When I first read Donald Maass' workbook Writing The Breakout Novel, I knew I needed to reiterate that reading his book is a necessary step for all fiction writers. Even as an author there's no guarantee I'll continue to have my books bought by publishers. I'm in the same boat as everyone. I need to write stories that standout. And if doing the exercises from Mr. Maass' book help, then I'll continue.
While I'm on the subject: Never assume that because you acknowledge an author in your post that you have permission to duplicate anything they've copyrighted. Obtaining their written permission will save you possible future lawsuits. It takes little effort on the part of the author to discover if his work is being aired where it's not suppose to be.
Now for today's exercise: public stakes. To break that down, "public stakes" are problems imposed on your characters by outside forces that leave the reader identifying with the characters. Few people escape trouble. Bad things happen to good people. And that is even more essential in novels. The worse things get, the better the story. Sounds ridiculous, but conflict creates excitement and removes the yawn factor.
i.e., Let's say I write a book about Eve who loves the son of her father's boss, a man who her father despises. Tanner's father owns the business that keeps their town alive. He's rich and powerful and inclined to do whatever it takes to keep what's his. Eve and Tanner fall in love, but keep their relationship secret because of their fathers. As their love deepens, they become careless and get caught. Tanner's father sends him off to the Army. Tanner, powerless to do much, finishes basic training and deploys to Iraq and then Afghanistan with the hope that once things settle down, he can return for Eve. His second problem: all his letters come back unopened.
Can the situation get worse? Oh yes.
Unaware that Tanner is in the Army, Eve finds herself pregnant and unwanted. Her father, furious over her predicament, sends her to a distant maternal aunt clear across the country. Eve has no way of contacting Tanner, nor does she know for certain if he still cares about her.
Can things get worse? You bet.
Eve gives birth to a baby girl with heart problems. She never hears from Tanner, and no one back home seems to know where he is. After a year, Tanner returns to find Eve gone, and no one will tell him where she is either. His father expects him to now take over the family business. Tanner says no and reenlists. He's immediately shipped off to war-torn Kandahar. Meanwhile Eve's baby girl has two heart operations. The doctors tell her the baby will require many more. Eve is penniless. To save her daughter, she thinks of putting her up for adoption. A sympathetic lawyer tells her that nobody wants a sick child. Eve is desperate and takes a job at a strip club.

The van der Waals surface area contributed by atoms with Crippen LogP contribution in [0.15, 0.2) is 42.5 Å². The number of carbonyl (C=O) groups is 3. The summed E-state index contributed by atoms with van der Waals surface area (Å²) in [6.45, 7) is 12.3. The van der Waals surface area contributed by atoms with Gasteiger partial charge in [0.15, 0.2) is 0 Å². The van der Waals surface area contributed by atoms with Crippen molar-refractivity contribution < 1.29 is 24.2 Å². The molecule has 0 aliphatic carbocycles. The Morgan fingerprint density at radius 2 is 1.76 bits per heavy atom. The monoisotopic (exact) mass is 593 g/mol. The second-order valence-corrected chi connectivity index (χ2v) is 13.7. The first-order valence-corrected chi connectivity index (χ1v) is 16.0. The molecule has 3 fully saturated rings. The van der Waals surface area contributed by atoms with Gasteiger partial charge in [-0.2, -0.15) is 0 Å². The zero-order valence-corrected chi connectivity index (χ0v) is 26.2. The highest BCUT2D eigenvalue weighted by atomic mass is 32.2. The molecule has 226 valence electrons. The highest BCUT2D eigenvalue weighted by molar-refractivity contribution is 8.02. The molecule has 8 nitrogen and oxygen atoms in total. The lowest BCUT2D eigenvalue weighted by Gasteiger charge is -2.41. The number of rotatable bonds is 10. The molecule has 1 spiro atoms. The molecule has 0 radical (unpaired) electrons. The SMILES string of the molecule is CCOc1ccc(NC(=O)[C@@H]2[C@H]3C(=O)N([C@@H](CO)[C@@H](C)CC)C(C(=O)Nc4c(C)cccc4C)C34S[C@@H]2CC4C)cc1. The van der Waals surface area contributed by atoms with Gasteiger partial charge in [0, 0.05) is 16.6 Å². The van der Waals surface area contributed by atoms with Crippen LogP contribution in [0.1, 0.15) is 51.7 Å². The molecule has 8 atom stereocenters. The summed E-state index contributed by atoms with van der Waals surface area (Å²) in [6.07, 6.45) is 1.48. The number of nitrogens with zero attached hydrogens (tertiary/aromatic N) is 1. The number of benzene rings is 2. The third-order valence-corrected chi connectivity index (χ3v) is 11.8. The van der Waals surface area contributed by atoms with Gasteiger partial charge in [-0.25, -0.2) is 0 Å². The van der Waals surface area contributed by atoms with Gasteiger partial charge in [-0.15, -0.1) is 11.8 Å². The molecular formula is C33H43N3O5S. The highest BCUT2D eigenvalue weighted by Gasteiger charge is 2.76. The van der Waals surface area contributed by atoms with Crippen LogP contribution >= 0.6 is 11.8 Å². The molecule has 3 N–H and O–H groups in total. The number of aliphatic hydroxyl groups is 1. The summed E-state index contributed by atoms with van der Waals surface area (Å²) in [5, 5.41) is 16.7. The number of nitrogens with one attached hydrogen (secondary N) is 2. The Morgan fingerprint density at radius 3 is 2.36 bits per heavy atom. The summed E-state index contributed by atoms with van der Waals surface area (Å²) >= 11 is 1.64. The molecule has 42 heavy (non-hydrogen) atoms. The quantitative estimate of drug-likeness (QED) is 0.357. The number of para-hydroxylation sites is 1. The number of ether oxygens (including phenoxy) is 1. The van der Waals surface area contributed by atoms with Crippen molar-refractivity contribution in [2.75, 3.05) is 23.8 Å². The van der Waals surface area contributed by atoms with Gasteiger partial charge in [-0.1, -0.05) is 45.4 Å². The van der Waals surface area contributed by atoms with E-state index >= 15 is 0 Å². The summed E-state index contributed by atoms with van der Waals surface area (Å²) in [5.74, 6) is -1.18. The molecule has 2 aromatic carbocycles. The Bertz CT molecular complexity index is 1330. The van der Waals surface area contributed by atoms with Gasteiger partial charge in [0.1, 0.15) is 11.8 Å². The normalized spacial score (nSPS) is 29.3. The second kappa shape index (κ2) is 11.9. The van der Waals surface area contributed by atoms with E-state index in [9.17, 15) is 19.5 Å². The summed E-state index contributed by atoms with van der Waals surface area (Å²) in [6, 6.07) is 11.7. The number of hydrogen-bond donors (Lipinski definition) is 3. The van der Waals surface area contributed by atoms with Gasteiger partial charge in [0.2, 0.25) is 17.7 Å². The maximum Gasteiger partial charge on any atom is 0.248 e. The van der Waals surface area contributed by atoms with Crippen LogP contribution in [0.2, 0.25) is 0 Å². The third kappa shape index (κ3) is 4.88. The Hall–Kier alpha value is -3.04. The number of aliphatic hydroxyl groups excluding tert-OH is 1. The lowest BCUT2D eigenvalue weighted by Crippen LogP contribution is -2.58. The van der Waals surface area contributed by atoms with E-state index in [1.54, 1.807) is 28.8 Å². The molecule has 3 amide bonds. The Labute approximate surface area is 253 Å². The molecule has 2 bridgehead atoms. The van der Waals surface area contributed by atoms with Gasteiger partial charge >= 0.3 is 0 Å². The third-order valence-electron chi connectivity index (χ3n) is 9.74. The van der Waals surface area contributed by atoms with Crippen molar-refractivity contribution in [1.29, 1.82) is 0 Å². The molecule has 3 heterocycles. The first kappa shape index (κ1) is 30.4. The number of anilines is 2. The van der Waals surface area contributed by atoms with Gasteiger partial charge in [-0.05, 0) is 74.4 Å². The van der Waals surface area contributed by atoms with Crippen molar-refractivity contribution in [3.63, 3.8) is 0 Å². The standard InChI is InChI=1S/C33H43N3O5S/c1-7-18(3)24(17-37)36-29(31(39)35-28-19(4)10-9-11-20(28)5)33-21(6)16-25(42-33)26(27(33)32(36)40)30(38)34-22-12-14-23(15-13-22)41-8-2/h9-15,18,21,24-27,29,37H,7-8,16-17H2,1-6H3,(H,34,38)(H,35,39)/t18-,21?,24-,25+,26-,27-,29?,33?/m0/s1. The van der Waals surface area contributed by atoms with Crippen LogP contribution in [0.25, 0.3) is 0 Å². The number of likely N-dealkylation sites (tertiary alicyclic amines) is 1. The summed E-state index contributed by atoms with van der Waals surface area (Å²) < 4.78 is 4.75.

A year later, the small community where Eve and Tanner grew up is hit by the worst hurricane in seventy five years. The town is almost flattened. Tanner's family business is close to ruin. His father begs him to come home and fix things. Tanner says he will if they'll tell him where Eve is. Tanner's father makes an attempt by approaching Eve's family, but her father refuses to cooperate. His hatred for the other man runs too deep.
Not only are both families ruined, but the town suffers. People are forced to uproot. Tanner's father blames Eve. He hires thugs to beat the information out of Eve's father. When he learns where she is, he sends someone to kill her. He wants revenge for losing his empire. Tanner finds out what his father is up to, and knows he hasn't got much time. Can he reach Eve before the hired gun does? Will Eve's father survive the beating? What will happen to her mother and her siblings if her father dies? Can Tanner save the business and in return their town?
Raising public stakes adds universal appeal to your story. But it needs to be a public that your reader recognizes. Yes, it's terrible to hear of the atrocities of racial cleansing in South Africa, but it's not a life that most North American's can relate to. Bad stuff from outside forces must happen to good people that we connect to on a daily level. These characters could be our neighbours, relatives or friends. Their lives could mirror our own. Eve and Tanner's problems are problems that neither one of them brought on themselves. Because although your reader may not have served in Iraq or given birth to a baby girl with a heart defect, they will very much relate to Eve and Tanner's dilemmas because of the law of six degrees. Someone knows someone who knows someone.
High conflict, emotional turmoil happen to real people every single moment of every single day. How these endearing characters cope and grow and survive will become the heart of your story and the hook for your readers.
You're fed up with all those rejection letters, correct? Or tired of getting no response at all? Or maybe your last book didn't blow them away on Amazon. Then the question remains: How can you make the problems in your next story worse?
Does your hero love his job? Then he needs to lose it. Does your character depend on the encouragement of family and friends to cope with life's problems? Then she needs to find herself suddenly very alone. Does Tanner need to find Eve so that together they can save their daughter's life? Then Eve needs to marry the rich doctor whom she thinks will be a good father and provider. After they're married and she realizes she made a mistake, Tanner needs to show up so Eve can now redirect her rage upon him. I'm not actually going to write their story, but ... you get the idea.
Things must and can get worse.